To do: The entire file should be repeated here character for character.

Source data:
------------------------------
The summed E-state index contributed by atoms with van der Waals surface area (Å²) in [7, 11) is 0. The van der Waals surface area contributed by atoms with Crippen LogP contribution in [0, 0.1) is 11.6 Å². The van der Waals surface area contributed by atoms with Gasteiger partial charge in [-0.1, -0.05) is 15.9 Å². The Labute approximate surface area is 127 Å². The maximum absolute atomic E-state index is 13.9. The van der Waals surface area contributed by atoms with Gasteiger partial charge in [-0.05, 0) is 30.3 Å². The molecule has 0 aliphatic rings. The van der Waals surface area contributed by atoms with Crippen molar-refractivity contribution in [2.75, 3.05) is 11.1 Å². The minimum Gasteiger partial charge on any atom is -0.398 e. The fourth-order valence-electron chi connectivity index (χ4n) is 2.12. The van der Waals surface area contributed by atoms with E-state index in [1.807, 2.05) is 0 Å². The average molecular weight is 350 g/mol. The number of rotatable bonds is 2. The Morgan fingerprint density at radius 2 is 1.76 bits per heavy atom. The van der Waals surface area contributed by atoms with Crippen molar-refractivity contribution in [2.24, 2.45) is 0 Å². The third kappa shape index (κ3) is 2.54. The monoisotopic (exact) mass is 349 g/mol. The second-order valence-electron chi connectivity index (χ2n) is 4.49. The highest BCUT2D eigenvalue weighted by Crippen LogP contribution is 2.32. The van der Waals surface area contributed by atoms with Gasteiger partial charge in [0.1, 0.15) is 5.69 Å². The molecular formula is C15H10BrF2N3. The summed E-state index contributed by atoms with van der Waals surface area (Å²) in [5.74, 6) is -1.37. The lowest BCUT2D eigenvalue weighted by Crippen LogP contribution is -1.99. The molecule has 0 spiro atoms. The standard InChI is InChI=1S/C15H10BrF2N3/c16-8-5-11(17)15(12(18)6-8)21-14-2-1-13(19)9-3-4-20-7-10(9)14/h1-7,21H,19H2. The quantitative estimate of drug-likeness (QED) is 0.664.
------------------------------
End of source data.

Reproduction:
The summed E-state index contributed by atoms with van der Waals surface area (Å²) in [7, 11) is 0. The van der Waals surface area contributed by atoms with Crippen LogP contribution in [0, 0.1) is 11.6 Å². The van der Waals surface area contributed by atoms with Gasteiger partial charge in [-0.1, -0.05) is 15.9 Å². The Labute approximate surface area is 127 Å². The maximum absolute atomic E-state index is 13.9. The van der Waals surface area contributed by atoms with Gasteiger partial charge in [-0.05, 0) is 30.3 Å². The molecule has 0 aliphatic rings. The van der Waals surface area contributed by atoms with Crippen molar-refractivity contribution in [2.75, 3.05) is 11.1 Å². The minimum Gasteiger partial charge on any atom is -0.398 e. The fourth-order valence-electron chi connectivity index (χ4n) is 2.12. The van der Waals surface area contributed by atoms with E-state index in [1.807, 2.05) is 0 Å². The average molecular weight is 350 g/mol. The number of rotatable bonds is 2. The Morgan fingerprint density at radius 2 is 1.76 bits per heavy atom. The van der Waals surface area contributed by atoms with Crippen molar-refractivity contribution in [2.24, 2.45) is 0 Å². The third kappa shape index (κ3) is 2.54. The monoisotopic (exact) mass is 349 g/mol. The second-order valence-electron chi connectivity index (χ2n) is 4.49. The highest BCUT2D eigenvalue weighted by Crippen LogP contribution is 2.32. The van der Waals surface area contributed by atoms with Gasteiger partial charge in [0.1, 0.15) is 5.69 Å². The molecular formula is C15H10BrF2N3. The summed E-state index contributed by atoms with van der Waals surface area (Å²) in [5.74, 6) is -1.37. The lowest BCUT2D eigenvalue weighted by Crippen LogP contribution is -1.99. The molecule has 0 spiro atoms. The standard InChI is InChI=1S/C15H10BrF2N3/c16-8-5-11(17)15(12(18)6-8)21-14-2-1-13(19)9-3-4-20-7-10(9)14/h1-7,21H,19H2. The quantitative estimate of drug-likeness (QED) is 0.664.